• Give each group contrasting photographs or pictures. (See Key Resource: Using group work in your classroom.) Ask them to identify the features of each environment in terms of things like physical features, economic activities and what jobs people are doing. They may contrast the pictures with where they live. Ask them to note down important features and ideas about what is different and what is the same.
  • Put two groups together and ask each group to share their ideas with the other group.
  • Ask each group to make a presentation of their findings to the rest of the class.

Page 3

Having explored differences and similarities between geographical locations with your class, a next step could be to use these ideas by involving your pupils in thinking of ways to improve their environment. Case Study 3 shows how one teacher developed a school garden as part of her science and social studies lessons and the Key Activity helps pupils explore how their local environment can be improved.

Case Study 3: Developing the school environment

Mrs Madu teaches social studies to her Primary 4 and 5 class in Eastern Nigeria. She has been exploring similarities and differences in different locations. She wants her pupils to use this information to think about how they could improve their local environment around the school in a way that is sustainable (see Resource 3: Education for sustainable development). After much discussion, her pupils decided they would like to make some places to sit in the garden, and also to paint on the playground or make games to play at break times. She allowed the pupils to discuss in their groups what this would involve. They needed to think about:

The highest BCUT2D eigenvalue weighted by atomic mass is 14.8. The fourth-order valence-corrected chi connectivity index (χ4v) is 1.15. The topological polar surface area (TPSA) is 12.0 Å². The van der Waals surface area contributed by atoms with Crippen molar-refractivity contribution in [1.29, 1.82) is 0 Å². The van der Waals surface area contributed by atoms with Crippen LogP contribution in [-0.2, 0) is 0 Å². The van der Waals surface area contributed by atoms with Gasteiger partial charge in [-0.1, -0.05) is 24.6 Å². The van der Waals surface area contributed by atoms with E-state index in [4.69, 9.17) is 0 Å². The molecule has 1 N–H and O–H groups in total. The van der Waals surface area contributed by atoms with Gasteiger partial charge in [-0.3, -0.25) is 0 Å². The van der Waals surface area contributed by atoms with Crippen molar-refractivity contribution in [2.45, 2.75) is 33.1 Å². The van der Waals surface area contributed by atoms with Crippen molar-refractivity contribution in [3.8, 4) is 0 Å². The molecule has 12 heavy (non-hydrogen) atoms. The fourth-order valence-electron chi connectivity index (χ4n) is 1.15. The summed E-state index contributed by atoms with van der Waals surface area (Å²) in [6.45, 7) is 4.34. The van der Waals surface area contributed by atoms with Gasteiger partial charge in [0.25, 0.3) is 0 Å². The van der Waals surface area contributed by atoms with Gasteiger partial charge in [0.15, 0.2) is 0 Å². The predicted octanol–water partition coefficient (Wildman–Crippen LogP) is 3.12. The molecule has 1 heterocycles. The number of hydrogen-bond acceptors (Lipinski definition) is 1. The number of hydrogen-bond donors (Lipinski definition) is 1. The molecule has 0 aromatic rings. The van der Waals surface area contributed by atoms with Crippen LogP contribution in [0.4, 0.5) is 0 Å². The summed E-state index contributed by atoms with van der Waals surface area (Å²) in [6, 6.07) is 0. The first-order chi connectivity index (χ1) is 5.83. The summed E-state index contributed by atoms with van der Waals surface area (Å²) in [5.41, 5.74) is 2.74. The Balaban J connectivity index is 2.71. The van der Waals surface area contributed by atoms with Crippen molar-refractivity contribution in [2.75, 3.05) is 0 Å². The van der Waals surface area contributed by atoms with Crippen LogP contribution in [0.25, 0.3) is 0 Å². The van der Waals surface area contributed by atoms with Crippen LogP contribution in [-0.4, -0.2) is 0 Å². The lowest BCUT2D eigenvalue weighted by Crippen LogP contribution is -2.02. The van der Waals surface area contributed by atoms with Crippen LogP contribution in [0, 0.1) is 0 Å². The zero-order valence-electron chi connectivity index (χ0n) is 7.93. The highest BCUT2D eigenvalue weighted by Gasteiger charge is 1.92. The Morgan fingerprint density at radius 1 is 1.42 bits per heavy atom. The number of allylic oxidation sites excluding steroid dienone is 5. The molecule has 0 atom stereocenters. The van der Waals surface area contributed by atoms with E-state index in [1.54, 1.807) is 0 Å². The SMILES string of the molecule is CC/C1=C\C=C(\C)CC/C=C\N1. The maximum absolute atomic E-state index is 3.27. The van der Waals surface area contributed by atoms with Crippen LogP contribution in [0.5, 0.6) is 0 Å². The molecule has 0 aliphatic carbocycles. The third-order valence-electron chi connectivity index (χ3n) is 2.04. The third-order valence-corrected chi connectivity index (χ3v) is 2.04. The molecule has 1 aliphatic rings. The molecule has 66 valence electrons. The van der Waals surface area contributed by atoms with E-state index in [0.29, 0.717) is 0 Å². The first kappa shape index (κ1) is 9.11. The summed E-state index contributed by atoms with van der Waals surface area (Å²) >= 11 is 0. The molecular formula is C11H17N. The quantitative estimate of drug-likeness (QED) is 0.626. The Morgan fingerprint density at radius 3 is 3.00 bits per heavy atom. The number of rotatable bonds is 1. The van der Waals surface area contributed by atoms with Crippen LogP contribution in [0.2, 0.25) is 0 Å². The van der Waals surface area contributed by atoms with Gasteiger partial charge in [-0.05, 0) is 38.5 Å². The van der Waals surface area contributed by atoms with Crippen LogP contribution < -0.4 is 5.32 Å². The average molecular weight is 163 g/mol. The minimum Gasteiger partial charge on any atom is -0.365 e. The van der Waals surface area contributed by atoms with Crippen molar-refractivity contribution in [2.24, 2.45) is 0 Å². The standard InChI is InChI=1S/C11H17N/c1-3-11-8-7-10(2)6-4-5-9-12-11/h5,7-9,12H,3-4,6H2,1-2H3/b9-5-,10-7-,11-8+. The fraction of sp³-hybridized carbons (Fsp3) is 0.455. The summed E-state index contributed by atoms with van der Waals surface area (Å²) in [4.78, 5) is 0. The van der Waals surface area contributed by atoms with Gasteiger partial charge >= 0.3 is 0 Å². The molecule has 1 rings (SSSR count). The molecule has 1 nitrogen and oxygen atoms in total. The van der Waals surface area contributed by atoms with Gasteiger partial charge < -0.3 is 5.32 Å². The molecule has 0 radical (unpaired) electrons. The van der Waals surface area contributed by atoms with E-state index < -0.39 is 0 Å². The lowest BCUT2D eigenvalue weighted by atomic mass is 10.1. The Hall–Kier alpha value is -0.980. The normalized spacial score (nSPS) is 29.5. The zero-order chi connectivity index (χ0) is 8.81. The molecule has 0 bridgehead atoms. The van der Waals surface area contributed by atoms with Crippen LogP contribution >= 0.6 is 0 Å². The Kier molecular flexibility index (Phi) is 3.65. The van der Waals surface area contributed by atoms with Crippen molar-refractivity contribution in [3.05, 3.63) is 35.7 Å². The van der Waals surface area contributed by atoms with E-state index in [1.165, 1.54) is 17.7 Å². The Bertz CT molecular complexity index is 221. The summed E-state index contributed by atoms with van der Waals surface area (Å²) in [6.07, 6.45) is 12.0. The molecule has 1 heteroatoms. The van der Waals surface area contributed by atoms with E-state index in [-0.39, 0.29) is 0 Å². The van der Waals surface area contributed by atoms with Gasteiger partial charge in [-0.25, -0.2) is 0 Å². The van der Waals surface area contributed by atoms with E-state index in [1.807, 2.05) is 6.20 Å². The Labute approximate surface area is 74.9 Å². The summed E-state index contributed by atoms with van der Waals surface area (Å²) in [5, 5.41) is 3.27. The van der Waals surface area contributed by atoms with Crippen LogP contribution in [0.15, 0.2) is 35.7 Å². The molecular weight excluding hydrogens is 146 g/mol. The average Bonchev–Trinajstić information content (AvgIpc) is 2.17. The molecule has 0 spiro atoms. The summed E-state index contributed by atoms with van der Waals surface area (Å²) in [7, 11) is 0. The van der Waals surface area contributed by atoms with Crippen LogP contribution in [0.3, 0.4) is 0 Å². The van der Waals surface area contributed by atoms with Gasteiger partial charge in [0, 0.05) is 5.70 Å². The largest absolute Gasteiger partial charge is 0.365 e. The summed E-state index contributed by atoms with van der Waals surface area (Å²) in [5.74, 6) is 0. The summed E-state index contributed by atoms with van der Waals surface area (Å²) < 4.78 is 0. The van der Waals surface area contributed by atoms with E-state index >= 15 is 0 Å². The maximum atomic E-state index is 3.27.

• where to put the seats;
  • what they would make them out of;
  • gaining permission from the head teacher;
  • involving parents and other community members;
  • what games they wanted;
Together they made a plan of action, which was displayed on the wall. The head teacher asked to come and listen to their ideas.

Key Activity: Improving the environment

Ask your pupils what they like about their community and the school environment and list these on the chalkboard. Next, ask them to brainstorm ways they could improve their school environment. Ask them these two questions to start them talking:
  • How could you make the school environment more interesting at play time?
  • How could you encourage everyone to take pride in the school and protect it?
As each group feeds back their ideas, list the two most popular ones on the board. When all the groups have fed back, go through each suggestion – summarising what it is. Now ask your pupils (individually or in groups) to draw up a plan, that can be displayed in the wall, of the option for improving the environment that they would choose.

Print section